Stewart McDannold Stuart
Recent Decisions from the Court of Appeal with Respect to Restrictive Covenants
Heidi Boudreau
Advice and Advocacy for Local Government
October 24, 2021

The British Columbia Court of Appeal has issued two recent decisions which provide important insight into the ways local governments may utilize restrictive covenants to manage risk and regulate specific uses of land. Click here to continue reading at sms.bc.ca



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Stewart McDannold Stuart
British Columbia Court of Appeal Rules Approving Officer Insulated from Negligence Claims
David Giroday
Advice and Advocacy for Local Government
October 24, 2021

In Held v. Sechelt (District), 2021 BCCA 350 the British Columbia Court of Appeal affirmed that an approving officer could not be held personally liable in negligence while acting in the course of his duties related to the review, consideration and approval of a subdivision and development within a municipality. Click here to continue reading at sms.bc.ca



2nd Floor, 837 Burdett Ave.

Victoria, British Columbia

Canada  V8W 1B3

 

PH: 250.380.7744

FX: 250.380.3008

www.sms.bc.ca

logolaw@sms.bc.ca

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Stewart McDannold Stuart
Electronic Meetings: Bill 10 Requires Adoption of New Procedure Bylaw Provisions For Continuation of Electronic Meetings
Ryan Bortolin
Advice and Advocacy for Local Government
October 24, 2021

Changes to the authority for local governments to hold electronic board and council meetings are afoot.    After the current authority under the COVID Related Measures Act/Ministerial Order M192 to hold electronic meetings expires on September 28, fully electronic regular council, board, and committee meetings will only be possible if council or the board has enacted certain amendments to its procedure bylaw. According to the Province’s “Guidance for Adapting to the New Electronic Meetings Framework”, similar changes are planned for the Regional District Electronic Meetings Regulation.  This document also states that these bylaw amendments cannot receive first reading until after the new electronic meeting provisions of the Community Charter come into effect on September 29.   This means that there will be a gap in the authority to hold fully electronic committee and regular meetings that will last from September 29 until a local government is able to enact the required procedure bylaw amendments. Click here to continue reading at sms.bc.ca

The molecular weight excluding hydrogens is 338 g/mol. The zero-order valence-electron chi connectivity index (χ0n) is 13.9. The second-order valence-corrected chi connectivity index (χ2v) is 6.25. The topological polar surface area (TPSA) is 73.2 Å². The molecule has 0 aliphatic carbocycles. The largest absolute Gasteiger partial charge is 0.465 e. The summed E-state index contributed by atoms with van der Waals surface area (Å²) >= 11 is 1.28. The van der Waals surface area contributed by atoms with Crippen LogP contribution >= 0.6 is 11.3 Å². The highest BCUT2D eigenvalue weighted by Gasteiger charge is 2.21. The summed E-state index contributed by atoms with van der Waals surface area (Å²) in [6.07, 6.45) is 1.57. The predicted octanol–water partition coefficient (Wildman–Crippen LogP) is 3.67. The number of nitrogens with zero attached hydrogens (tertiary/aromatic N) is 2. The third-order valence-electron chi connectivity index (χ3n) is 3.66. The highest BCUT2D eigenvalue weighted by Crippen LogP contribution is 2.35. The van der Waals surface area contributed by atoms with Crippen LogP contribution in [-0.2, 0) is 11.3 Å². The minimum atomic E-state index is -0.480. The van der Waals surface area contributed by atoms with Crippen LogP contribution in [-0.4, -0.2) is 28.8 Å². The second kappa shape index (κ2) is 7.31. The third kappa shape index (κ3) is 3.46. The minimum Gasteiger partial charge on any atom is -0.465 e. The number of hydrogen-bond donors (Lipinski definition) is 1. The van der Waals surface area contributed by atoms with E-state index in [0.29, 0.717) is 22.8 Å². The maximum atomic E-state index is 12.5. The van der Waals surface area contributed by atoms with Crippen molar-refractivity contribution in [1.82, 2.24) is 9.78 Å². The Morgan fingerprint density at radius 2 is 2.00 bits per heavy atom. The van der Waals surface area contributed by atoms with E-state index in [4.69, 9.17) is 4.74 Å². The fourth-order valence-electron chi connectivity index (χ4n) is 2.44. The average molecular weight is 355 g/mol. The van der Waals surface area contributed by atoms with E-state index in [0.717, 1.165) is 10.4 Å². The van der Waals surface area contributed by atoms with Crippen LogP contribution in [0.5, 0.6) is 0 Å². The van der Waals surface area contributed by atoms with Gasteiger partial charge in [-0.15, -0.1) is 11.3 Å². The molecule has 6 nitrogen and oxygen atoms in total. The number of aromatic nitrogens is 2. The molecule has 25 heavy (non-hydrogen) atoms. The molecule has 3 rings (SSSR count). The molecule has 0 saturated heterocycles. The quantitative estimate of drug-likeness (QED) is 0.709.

2nd Floor, 837 Burdett Ave.

Victoria, British Columbia

Canada  V8W 1B3

 

PH: 250.380.7744

FX: 250.380.3008

www.sms.bc.ca

logolaw@sms.bc.ca

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Stewart McDannold Stuart
Vancouver Councillor and Bar Owner Found Not to Have Conflict of Interest Relating to Vote on COVID-19 Measures Affecting Local Restaurants
Josh Krusell
Advice and Advocacy for Local Government
October 24, 2021

A recent court decision confirms that the interest or bias that is required to prove an elected official has a conflict of interest is one that relates to the distinct interest of the elected official in the particular case and is not merely some financial interest possessed by that elected official that she or he shares with other fellow electors. Click here to continue reading at sms.bc.ca



2nd Floor, 837 Burdett Ave.

Victoria, British Columbia

Canada  V8W 1B3

 

PH: 250.380.7744

FX: 250.380.3008

www.sms.bc.ca

logolaw@sms.bc.ca

Please visit our website for the terms of use applicable to this document.

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Stewart McDannold Stuart
Laying the Groundwork for Building Inspectors: Clarification from the British Columbia Court of Appeal on Soil Densification Activities and the Expiration of Building Permits
David Giroday
Advice and Advocacy for Local Government
October 24, 2021

On June 9, 2021, the British Columbia Court of Appeal released reasons for judgment in Yu v. Richmond (City), 2021 BCCA 226. In this court action the City of Richmond (the “City”) appealed a judicial review decision of the Supreme Court of British Columbia in which it was held that pre-building soil densification measures that were undertaken on two properties in Richmond, British Columbia constituted construction within the meaning of the City of Richmond Building  Regulation Bylaw No. 7230 (the “Building Bylaw”).

This decision will be of interest to local governments and building inspectors in British Columbia, as well as building inspectors in other Canadian jurisdictions, as an indication of how courts will assess what constitutes a construction activity within the meaning of a building bylaw. Click here to continue reading at sms.bc.ca



2nd Floor, 837 Burdett Ave.

Victoria, British Columbia

Canada  V8W 1B3

 

PH: 250.380.7744

FX: 250.380.3008

www.sms.bc.ca

logolaw@sms.bc.ca

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